Translating Agency Reform: Rhetoric and culture in comparative perspective
Agentschappen vertaald: retoriek en cultuur in vergelijkend perspectief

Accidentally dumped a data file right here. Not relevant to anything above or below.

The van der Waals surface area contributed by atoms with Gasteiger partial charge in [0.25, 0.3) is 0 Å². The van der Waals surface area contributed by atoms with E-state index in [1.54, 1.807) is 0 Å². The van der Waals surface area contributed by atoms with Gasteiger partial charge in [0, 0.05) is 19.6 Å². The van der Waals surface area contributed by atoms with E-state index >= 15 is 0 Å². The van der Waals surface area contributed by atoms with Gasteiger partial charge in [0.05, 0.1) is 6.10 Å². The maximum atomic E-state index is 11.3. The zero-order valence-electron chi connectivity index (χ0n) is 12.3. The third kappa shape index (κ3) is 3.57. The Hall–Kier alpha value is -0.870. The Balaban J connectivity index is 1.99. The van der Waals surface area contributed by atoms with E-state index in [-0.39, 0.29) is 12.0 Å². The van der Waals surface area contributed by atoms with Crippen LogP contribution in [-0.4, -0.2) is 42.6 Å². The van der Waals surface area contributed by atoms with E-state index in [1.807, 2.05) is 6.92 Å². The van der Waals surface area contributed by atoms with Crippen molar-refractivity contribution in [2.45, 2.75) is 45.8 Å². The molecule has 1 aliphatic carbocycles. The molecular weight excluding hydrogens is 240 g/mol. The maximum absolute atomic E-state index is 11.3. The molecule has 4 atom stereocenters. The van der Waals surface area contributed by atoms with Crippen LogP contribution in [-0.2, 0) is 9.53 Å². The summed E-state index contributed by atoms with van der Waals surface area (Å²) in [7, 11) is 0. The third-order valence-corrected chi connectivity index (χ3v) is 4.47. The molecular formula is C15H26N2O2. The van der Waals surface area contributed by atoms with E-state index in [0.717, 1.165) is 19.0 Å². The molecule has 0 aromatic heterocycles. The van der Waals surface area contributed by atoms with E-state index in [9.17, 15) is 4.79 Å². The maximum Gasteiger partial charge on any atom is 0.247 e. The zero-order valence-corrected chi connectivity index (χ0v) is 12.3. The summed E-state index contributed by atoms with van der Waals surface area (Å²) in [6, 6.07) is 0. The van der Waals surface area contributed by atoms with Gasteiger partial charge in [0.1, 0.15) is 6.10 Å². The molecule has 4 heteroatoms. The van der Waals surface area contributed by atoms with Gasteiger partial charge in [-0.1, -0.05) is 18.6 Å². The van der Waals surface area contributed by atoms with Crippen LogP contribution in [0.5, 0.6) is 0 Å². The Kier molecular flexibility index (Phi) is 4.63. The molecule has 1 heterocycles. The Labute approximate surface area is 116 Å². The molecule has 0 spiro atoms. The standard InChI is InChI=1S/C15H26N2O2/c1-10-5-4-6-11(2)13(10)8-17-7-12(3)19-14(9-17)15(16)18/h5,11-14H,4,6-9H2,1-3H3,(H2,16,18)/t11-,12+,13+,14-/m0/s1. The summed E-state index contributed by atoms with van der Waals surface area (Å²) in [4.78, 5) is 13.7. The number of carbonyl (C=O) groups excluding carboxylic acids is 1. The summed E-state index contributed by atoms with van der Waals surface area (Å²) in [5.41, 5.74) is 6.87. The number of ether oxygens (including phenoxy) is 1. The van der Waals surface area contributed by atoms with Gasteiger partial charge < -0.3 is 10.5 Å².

The experience of the last two decades would suggest that a new international reform category has emerged, the agency. Although not always consistent with local titles, the agency label has been associated with public sector arrangements observed in countries as diverse as England (O’Toole and Jordan, 1995), Sweden (Fortin,1996; Gustafsson and Rhodes, 1989), Portugal, Japan (Oliver 2000), The Netherlands (Ter Bogt, 1999; Van der Knaap et al., 1997), Latvia (Pollitt et al., 2001; Pollitt, 2002), New Zealand (Boston et al., 1996), Canada (Aucoin, 1996), and Australia (Armstrong, 1998; Rowlands, 2002) - to name just a few examples. With endorsement from international organizations such as the OECD and World Bank, agencies have also been enforced upon developing countries such as Ghana and Tanzania as a condition for financial aid (Talbot and Caulfield, 2002; Minogue et al., 1999). Their spread has been the consequence of seeming universal agreement that they are a good thing. This has been reflected in OECD reports which have recognized the “greater use of agencies or their equivalents …(for) purposes that include better service, greater efficiency, a focus on results, as well as clearer accountability relationships between the institution and government” (OECD, 1997a:19). Agencies have not only been deemed appropriate reform accessories for all kinds of political administrative contexts, but they have apparently also been able to bring about a range of benefits in these different circumstances.